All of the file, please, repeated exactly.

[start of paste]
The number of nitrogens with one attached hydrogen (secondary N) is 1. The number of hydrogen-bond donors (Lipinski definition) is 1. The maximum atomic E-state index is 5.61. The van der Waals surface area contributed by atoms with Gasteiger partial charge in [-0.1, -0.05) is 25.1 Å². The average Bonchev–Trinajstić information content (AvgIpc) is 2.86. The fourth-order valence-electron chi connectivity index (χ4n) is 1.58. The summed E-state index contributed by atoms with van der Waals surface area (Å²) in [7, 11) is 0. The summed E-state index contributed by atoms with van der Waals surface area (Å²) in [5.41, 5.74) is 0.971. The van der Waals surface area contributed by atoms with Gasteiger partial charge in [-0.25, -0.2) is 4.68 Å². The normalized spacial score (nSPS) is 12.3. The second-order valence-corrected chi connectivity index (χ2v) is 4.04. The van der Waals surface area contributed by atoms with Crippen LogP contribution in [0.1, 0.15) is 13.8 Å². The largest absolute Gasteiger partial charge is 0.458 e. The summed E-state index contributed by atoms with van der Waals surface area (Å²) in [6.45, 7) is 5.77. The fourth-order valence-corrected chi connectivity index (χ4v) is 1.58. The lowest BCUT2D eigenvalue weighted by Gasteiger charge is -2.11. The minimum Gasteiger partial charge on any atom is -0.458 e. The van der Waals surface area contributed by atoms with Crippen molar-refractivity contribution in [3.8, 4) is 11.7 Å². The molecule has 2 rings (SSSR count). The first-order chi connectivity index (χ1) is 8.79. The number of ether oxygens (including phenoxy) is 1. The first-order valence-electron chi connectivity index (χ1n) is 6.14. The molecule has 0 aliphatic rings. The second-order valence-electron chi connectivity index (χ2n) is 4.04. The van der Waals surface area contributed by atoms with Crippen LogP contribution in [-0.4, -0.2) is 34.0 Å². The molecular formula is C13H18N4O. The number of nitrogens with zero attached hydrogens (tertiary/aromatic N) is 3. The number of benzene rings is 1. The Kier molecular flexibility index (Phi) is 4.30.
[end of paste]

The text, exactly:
The number of nitrogens with one attached hydrogen (secondary N) is 1. The number of hydrogen-bond donors (Lipinski definition) is 1. The maximum atomic E-state index is 5.61. The van der Waals surface area contributed by atoms with Gasteiger partial charge in [-0.1, -0.05) is 25.1 Å². The average Bonchev–Trinajstić information content (AvgIpc) is 2.86. The fourth-order valence-electron chi connectivity index (χ4n) is 1.58. The summed E-state index contributed by atoms with van der Waals surface area (Å²) in [7, 11) is 0. The summed E-state index contributed by atoms with van der Waals surface area (Å²) in [5.41, 5.74) is 0.971. The van der Waals surface area contributed by atoms with Gasteiger partial charge in [-0.25, -0.2) is 4.68 Å². The normalized spacial score (nSPS) is 12.3. The second-order valence-corrected chi connectivity index (χ2v) is 4.04. The van der Waals surface area contributed by atoms with Crippen LogP contribution in [0.1, 0.15) is 13.8 Å². The largest absolute Gasteiger partial charge is 0.458 e. The summed E-state index contributed by atoms with van der Waals surface area (Å²) in [6.45, 7) is 5.77. The fourth-order valence-corrected chi connectivity index (χ4v) is 1.58. The lowest BCUT2D eigenvalue weighted by Gasteiger charge is -2.11. The minimum Gasteiger partial charge on any atom is -0.458 e. The van der Waals surface area contributed by atoms with Crippen molar-refractivity contribution in [3.8, 4) is 11.7 Å². The molecule has 2 rings (SSSR count). The first-order chi connectivity index (χ1) is 8.79. The number of ether oxygens (including phenoxy) is 1. The first-order valence-electron chi connectivity index (χ1n) is 6.14. The molecule has 0 aliphatic rings. The second-order valence-electron chi connectivity index (χ2n) is 4.04. The van der Waals surface area contributed by atoms with Crippen LogP contribution in [-0.4, -0.2) is 34.0 Å². The molecular formula is C13H18N4O. The number of nitrogens with zero attached hydrogens (tertiary/aromatic N) is 3. The number of benzene rings is 1. The Kier molecular flexibility index (Phi) is 4.30.